Editors' ChoiceDiabetes

It’s reticulated: Diabetes, atherosclerosis, and reticulated platelets

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Science Translational Medicine  14 Jun 2017:
Vol. 9, Issue 394, eaan5224
DOI: 10.1126/scitranslmed.aan5224


New research describes regulatory pathways for reticulated thrombocytosis in a mouse model of diabetes.

Worldwide, 8% of adults have diabetes, which is associated with a doubled risk of heart attack and stroke. Immature platelets are reticulated and more reactive than mature platelets. These reactive, reticulated platelets have been characterized in conditions including cardiovascular disease, sepsis, platelet disorders, and diabetes. In a recent paper, Kraakman et al. investigated immature reticulated platelets and the pathways involved in their regulation using a mouse model of diabetes.

Diabetes was induced in C57BL/6 mice with streptozotocin, which is toxic to insulin-producing pancreatic beta cells. These mice had increased reticulated platelets, platelet-leukocyte aggregates, and leukocyte activation and proliferation. These changes resolved with normalization of blood glucose using an oral hypoglycemic agent. A liver macrophage, called Kupffer cell, population is increased in diabetic mice, and a greater proportion of these cells produce the proinflammatory cytokine interleukin 6 (IL-6). IL-6 production is regulated via binding of the receptor for advanced glycation endproducts (RAGE) to neutrophil-derived S100 calcium-binding proteins A8/A9 (S100A8/A9) ligand. IL-6 increases thrombopoietin, which then increases reticulated platelets via interaction with platelet progenitor cells. Chemical depletion of Kupffer cells, genetic knockout of IL-6 or RAGE, neutrophil depletion, and S100A8/A9 deletion or blockade reduced reticulated platelets in mice with diabetes. In diabetic Apoe–/– mice, which are prone to atherosclerosis, blockade of S100A8/A9 decreased aortic plaque size and macrophage density. Diet-induced obese mice and mice with an obese phenotype due to genetic background (ob/ob) had more IL-6 production by Kupffer cells and more reticulated platelets than lean mice.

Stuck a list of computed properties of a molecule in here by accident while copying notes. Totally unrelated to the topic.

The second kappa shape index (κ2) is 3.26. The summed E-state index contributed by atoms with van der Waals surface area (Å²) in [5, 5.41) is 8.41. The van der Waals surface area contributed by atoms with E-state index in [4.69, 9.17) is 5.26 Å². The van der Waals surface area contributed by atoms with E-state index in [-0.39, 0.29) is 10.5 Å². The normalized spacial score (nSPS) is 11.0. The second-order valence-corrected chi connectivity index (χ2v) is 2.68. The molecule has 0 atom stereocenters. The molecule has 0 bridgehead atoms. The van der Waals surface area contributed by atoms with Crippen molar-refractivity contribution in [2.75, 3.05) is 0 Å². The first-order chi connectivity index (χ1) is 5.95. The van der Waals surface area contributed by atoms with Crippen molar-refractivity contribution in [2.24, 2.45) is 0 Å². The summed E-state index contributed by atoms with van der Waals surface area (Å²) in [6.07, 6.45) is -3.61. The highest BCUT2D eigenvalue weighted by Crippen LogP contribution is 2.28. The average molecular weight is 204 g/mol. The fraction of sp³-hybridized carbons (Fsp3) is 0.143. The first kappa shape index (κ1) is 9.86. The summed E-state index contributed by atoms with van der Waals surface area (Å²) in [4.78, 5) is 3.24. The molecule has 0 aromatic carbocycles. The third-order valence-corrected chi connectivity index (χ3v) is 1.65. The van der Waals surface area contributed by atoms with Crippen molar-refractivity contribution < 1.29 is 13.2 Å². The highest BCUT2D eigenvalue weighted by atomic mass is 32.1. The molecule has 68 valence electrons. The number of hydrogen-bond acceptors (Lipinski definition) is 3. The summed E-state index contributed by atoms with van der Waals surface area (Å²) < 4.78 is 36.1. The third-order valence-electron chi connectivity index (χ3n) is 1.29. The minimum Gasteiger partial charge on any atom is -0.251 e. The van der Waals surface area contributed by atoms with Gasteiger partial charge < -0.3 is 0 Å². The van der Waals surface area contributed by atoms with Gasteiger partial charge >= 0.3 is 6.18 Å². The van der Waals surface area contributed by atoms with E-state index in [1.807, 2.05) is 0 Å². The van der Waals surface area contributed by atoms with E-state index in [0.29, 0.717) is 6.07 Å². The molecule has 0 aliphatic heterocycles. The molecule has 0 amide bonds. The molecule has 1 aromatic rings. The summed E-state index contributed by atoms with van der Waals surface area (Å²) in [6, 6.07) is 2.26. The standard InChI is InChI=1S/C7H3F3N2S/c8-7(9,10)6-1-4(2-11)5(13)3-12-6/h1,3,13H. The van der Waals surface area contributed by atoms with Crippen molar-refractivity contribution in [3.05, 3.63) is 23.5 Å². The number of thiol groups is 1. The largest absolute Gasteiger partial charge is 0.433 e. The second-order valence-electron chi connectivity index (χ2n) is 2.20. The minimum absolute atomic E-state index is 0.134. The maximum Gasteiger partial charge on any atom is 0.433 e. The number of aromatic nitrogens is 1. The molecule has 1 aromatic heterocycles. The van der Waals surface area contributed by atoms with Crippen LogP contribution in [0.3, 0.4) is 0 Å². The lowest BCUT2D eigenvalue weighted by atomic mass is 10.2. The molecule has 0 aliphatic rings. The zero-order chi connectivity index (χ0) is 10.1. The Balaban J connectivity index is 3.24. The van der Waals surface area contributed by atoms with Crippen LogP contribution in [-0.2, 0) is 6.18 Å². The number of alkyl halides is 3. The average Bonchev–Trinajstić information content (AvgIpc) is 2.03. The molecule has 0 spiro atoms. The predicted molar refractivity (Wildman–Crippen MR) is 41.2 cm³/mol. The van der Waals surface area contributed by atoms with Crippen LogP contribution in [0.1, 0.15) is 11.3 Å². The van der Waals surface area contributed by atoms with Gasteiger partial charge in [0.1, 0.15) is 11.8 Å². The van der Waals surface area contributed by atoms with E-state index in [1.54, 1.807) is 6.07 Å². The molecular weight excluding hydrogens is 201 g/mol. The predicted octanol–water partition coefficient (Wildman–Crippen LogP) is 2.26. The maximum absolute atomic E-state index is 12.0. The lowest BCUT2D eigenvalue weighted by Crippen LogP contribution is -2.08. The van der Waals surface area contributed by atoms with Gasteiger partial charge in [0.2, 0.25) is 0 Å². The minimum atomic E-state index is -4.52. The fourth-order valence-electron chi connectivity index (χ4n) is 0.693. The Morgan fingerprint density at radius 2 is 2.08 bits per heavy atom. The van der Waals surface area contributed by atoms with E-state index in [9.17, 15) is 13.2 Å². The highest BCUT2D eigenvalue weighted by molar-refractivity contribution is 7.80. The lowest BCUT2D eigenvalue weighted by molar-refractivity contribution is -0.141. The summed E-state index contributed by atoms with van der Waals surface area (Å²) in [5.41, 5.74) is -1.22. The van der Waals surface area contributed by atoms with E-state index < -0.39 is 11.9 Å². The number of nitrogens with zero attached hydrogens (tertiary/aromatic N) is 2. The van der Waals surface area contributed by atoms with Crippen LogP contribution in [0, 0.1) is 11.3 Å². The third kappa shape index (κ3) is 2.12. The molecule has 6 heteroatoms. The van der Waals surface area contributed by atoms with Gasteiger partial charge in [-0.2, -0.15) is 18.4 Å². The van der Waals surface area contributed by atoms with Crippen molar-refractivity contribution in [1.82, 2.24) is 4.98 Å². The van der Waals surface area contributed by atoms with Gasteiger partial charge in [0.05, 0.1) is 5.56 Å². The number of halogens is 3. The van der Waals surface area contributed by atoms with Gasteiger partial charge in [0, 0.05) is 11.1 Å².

The authors next assessed some of these parameters in a cohort of people with type 2 diabetes (DM2, n = 10), who also had peripheral vascular disease and were preparing to undergo lower extremity revascularization procedures. The comparison cohort (n = 14) was “healthy controls” who did not have any cardiovascular disease. However, both cases and controls were taking aspirin, an antiplatelet agent, for at least 7 days. People with DM2, peripheral vascular disease, and taking aspirin had increased reticulated platelets, monocyte-platelet aggregates, and more S100A8/A9 than controls taking aspirin. A reported positive correlation between hemoglobin A1C and reticulated platelets included the 14 controls, who presumably had normal A1C.

This study intrigues with the questions it raises. S100A8/A9 ligand binds toll-like receptor 4 (TLR4), in addition to RAGE. Given the importance of TLR4 signaling in innate immune response to infection, how does S100A8/A9 blockade impact infection risk? Could dual glycemic control and S100A8/A9 blockade further diminish atherosclerotic plaques? The impact of S100A8/A9 blockade in ob/ob mice was not reported, which is an important comparison to assess this pathway in metabolic syndromes. Does S100A8/A9 blockade normalize reticulated platelets and IL-6 production in obesity and metabolic syndromes? Additionally, the impact that aspirin therapy had on platelet populations is unclear, as is the degree to which concomitant peripheral arterial disease in the DM2 group impacted the differences in cases and controls attributed to DM2 by the authors. Nonetheless, this research describes interesting pathways involved in regulation of reticulated platelets.

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